HIGHER PAY/BETTER RESULTS: Coscto pays its hourly workers far more than Walmart. They're unionized, too. But its stock performance routinely beats the Arkansas retailer.

The Republican/business talk machine is already gearing up to oppose the initiative to increase Arkansas’s tied-for-last minimum wage of $6.25 an hour. It’ll kill business, they say, despite abundant evidence to the contrary. How else has Arkansas been an economic leader than through rock-bottom wages, a punishing workers comp law and anti-union legislation dating back decades?

A timely article on the topic appears in today’s New York Times magazine. Adam Davidson writes about “TheGood Jobs Strategy,” a book about making low-paid jobs more rewarding, a strategy that has benefits for employers.


The author, Zeynep Tom, makes sense.

Her central thesis is that many of those big-box retailers have been making a strategic error: Even the most coldhearted, money-hungry capitalists ought to realize that increasing their work force, and paying them and treating them better, will often yield happier customers, more engaged workers and — surprisingly — larger corporate profits. This sounds Pollyannaish, sure, but a study co-authored by Marshall Fisher, a Wharton professor who specializes in retail-management studies, backs it up. For every dollar of increased wages, one retailer that was studied by Fisher brought in $10 more in revenue. For more-understaffed stores in the study, the boost was as high as $28.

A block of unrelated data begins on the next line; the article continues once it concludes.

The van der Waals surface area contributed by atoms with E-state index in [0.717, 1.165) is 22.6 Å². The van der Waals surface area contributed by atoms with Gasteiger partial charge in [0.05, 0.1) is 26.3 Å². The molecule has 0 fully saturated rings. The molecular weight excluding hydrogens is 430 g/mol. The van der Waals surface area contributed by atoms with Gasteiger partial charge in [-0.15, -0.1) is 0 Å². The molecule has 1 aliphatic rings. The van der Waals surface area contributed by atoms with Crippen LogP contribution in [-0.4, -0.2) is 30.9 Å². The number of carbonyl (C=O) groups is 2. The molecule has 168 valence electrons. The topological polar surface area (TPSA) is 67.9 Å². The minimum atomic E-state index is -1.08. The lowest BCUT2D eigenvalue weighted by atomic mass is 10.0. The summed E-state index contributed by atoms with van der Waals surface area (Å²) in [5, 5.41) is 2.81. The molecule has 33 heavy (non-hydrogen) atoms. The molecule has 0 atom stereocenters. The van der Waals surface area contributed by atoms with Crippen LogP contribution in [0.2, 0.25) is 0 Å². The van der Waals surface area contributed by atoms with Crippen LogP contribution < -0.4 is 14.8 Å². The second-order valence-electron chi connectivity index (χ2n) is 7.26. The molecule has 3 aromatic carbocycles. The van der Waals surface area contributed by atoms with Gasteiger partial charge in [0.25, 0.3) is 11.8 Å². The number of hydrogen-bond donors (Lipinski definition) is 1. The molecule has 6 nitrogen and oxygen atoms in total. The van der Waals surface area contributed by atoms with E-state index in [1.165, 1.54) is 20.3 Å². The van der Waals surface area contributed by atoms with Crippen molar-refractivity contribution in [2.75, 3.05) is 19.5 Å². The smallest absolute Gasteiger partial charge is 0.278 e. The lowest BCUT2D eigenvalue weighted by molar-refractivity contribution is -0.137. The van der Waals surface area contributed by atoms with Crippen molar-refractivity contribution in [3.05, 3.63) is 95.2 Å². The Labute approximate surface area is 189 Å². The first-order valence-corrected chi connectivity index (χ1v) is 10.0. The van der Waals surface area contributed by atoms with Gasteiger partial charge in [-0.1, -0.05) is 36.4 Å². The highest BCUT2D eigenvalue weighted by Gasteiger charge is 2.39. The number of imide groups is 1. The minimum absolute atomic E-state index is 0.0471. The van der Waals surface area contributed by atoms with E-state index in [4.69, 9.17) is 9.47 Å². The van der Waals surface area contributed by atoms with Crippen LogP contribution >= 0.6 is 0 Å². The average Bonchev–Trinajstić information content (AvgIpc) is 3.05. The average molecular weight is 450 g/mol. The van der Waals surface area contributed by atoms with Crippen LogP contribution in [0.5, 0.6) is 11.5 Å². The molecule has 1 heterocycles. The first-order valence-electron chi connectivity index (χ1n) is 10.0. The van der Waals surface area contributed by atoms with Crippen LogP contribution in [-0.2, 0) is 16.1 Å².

I wrote recently about similar work in fast-food, where a stable work force and a reduction in the need for constant training, more than pays for marginally higher wages.


Better-paid workers are happier, more helpful workers. This increases customer happiness — and sales.

More employees can ask customers questions about what they want to see more of and what they don’t like, and then they are empowered to change displays or order different stock to appeal to local tastes. (In big chains, these sorts of decisions are typically made in headquarters with little or no line-staff input.) Costco pays its workers about $21 an hour; Walmart is just about $13. Yet Costco’s stock performance has thoroughly walloped Walmart’s for a decade.


Davidson writes about the retail giant IKEA, which he’d fled for its poor service and impenetrability years ago. He made a return trip and found helpful employees at every turn. Plus the traditional low costs. What had happened? It had undergone workforce management changes inspired by Ton’s work. More workers was part of the formula. Spending more to make more.

But let’s not confuse anyone with facts. Cheaper is better. Just ask a Republican political candidate this year. How could they be wrong? Costco isn’t in Arkansas is it?